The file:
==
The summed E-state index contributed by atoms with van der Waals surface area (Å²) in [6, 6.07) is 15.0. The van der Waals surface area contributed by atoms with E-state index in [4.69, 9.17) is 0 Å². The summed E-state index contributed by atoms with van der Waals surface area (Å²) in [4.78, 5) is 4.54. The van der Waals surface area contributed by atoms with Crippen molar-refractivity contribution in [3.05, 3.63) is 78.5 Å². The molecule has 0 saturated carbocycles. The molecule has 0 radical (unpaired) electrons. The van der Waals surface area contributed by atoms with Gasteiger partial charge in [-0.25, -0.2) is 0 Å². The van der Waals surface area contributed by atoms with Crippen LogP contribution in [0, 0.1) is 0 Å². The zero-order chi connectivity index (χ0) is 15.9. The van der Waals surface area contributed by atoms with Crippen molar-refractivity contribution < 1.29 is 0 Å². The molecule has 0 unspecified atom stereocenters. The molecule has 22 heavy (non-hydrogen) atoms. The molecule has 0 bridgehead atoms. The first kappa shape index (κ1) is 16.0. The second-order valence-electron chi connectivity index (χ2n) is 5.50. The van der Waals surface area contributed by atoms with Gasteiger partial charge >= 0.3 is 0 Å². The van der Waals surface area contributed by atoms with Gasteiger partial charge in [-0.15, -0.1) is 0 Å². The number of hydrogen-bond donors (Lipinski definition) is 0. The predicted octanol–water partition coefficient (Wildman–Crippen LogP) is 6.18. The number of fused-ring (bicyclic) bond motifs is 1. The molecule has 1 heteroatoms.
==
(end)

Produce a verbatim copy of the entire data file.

The summed E-state index contributed by atoms with van der Waals surface area (Å²) in [6, 6.07) is 15.0. The van der Waals surface area contributed by atoms with E-state index in [4.69, 9.17) is 0 Å². The summed E-state index contributed by atoms with van der Waals surface area (Å²) in [4.78, 5) is 4.54. The van der Waals surface area contributed by atoms with Crippen molar-refractivity contribution in [3.05, 3.63) is 78.5 Å². The molecule has 0 saturated carbocycles. The molecule has 0 radical (unpaired) electrons. The van der Waals surface area contributed by atoms with Gasteiger partial charge in [-0.25, -0.2) is 0 Å². The van der Waals surface area contributed by atoms with Crippen LogP contribution in [0, 0.1) is 0 Å². The zero-order chi connectivity index (χ0) is 15.9. The van der Waals surface area contributed by atoms with Crippen molar-refractivity contribution < 1.29 is 0 Å². The molecule has 0 unspecified atom stereocenters. The molecule has 22 heavy (non-hydrogen) atoms. The molecule has 0 bridgehead atoms. The first kappa shape index (κ1) is 16.0. The second-order valence-electron chi connectivity index (χ2n) is 5.50. The van der Waals surface area contributed by atoms with Gasteiger partial charge >= 0.3 is 0 Å². The van der Waals surface area contributed by atoms with Gasteiger partial charge in [-0.15, -0.1) is 0 Å². The number of hydrogen-bond donors (Lipinski definition) is 0. The predicted octanol–water partition coefficient (Wildman–Crippen LogP) is 6.18. The number of fused-ring (bicyclic) bond motifs is 1. The molecule has 1 heteroatoms.